I'm rarely one for completely rational discourse on subjects I have loads of passion about. However, seeing things heat up so drastically on Twitter and through the news media around the topic of Health Care Reform, I've had to take a step back and learn some hard lessons about what the best approach to reform is. Before the internet, revolutions happened in a manner that seemed drastic with a large, engaged public. Now there is so much information mixed in with mis-information mixed in with opinions mixed in with emotionally charged argument that it's difficult to tell where we are at, who stands for what and where we are going with this. So, after watching people like Kristie Wells converse on a more rational and compassionate level, I've compiled a list of lessons that I am still learning in order to be a more effective agent of change. Here are the new NEW rules for revolutionaries:

  1. Change happens slowly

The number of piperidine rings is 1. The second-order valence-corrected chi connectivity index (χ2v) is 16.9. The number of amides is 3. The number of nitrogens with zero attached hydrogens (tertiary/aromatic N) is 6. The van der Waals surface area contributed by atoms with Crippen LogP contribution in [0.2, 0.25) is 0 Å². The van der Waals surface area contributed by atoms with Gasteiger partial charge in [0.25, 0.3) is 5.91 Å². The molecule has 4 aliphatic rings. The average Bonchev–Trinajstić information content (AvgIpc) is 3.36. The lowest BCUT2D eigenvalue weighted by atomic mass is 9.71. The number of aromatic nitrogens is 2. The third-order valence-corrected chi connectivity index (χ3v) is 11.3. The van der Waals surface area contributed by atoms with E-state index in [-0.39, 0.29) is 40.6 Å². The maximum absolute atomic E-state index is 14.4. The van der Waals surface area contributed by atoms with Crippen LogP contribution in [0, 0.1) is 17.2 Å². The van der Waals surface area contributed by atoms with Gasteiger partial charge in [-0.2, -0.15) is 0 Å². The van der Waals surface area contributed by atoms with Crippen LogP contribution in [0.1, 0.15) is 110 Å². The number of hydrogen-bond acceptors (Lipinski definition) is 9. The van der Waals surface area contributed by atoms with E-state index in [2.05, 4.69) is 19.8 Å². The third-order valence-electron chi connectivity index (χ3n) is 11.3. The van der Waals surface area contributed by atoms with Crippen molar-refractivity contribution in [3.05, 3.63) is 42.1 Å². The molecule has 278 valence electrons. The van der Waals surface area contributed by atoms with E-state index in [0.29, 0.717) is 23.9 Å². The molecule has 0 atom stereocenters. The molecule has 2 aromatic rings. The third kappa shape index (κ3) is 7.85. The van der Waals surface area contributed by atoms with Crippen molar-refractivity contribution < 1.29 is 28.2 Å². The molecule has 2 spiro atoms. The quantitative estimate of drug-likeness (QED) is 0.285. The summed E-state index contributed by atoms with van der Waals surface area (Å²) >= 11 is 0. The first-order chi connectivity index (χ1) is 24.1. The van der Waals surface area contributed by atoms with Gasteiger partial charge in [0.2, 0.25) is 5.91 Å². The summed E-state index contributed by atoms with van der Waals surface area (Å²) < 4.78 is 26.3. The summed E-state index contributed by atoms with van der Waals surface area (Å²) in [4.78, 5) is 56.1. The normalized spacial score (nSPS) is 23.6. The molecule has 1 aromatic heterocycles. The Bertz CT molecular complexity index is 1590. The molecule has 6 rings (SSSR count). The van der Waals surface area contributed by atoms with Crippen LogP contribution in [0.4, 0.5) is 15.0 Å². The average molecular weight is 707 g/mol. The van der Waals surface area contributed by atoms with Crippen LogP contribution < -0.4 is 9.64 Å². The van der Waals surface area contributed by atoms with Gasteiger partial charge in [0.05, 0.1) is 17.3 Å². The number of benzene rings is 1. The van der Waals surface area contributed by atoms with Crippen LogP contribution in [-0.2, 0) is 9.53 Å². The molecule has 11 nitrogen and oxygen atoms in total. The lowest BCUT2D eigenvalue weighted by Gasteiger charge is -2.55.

MUCH slower than we want it to...and it quite often happens in bits and bobs rather than all at once. People are change-averse in general. Often the best way to make big changes is to start with something smaller with a measurable outcome. When you can prove that the changes you are making are leading to more positive outcomes, you can start to implement the bigger stuff. Of course, sometimes the change you need to make is more fundamental and less actionable. That's gonna require loads of chipping away...

  2. Change happens before a majority of people are ready for it.

    Some changes are going to happen before everyone feels comfortable with it. Legalizing gay marriage, for instance. That's one that is happening before everyone feels okay with it. The same went for inter-racial marriage years ago. Funny things happen after the dust settles, though. The people who were dead-set against the change realize it doesn't have the negative outcomes they fretted and yelled over. That's what happened in Canada post-gay marriage legalization. It's a non-issue now. Just realize you can't convince anyone of how they will think in the future.

  3. Change has both positive and negative consequences.

    Change comes with consequences, both positive and negative, most of the time. Of course when we are arguing our for and against opinions, we don't want to acknowledge it (and sometimes we can't see it). Perhaps recognizing the upsides and downsides will be what helps us see more eye-to-eye?